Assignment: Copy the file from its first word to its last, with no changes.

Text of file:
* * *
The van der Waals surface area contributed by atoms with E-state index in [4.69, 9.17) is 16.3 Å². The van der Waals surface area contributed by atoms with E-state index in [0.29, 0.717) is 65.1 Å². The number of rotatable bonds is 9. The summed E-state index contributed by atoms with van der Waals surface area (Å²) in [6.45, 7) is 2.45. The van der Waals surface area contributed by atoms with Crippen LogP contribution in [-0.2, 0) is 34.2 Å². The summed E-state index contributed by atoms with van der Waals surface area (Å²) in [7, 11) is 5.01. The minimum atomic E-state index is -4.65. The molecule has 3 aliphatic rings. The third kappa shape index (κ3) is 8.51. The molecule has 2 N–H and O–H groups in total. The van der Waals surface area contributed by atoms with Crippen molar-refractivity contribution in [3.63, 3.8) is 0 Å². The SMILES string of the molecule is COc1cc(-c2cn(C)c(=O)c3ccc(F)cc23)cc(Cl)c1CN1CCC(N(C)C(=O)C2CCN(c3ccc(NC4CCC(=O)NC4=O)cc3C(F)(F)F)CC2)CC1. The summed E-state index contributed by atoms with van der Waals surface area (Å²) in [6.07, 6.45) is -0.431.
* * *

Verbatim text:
The van der Waals surface area contributed by atoms with E-state index in [4.69, 9.17) is 16.3 Å². The van der Waals surface area contributed by atoms with E-state index in [0.29, 0.717) is 65.1 Å². The number of rotatable bonds is 9. The summed E-state index contributed by atoms with van der Waals surface area (Å²) in [6.45, 7) is 2.45. The van der Waals surface area contributed by atoms with Crippen LogP contribution in [-0.2, 0) is 34.2 Å². The summed E-state index contributed by atoms with van der Waals surface area (Å²) in [7, 11) is 5.01. The minimum atomic E-state index is -4.65. The molecule has 3 aliphatic rings. The third kappa shape index (κ3) is 8.51. The molecule has 2 N–H and O–H groups in total. The van der Waals surface area contributed by atoms with Crippen molar-refractivity contribution in [3.63, 3.8) is 0 Å². The SMILES string of the molecule is COc1cc(-c2cn(C)c(=O)c3ccc(F)cc23)cc(Cl)c1CN1CCC(N(C)C(=O)C2CCN(c3ccc(NC4CCC(=O)NC4=O)cc3C(F)(F)F)CC2)CC1. The summed E-state index contributed by atoms with van der Waals surface area (Å²) in [6.07, 6.45) is -0.431.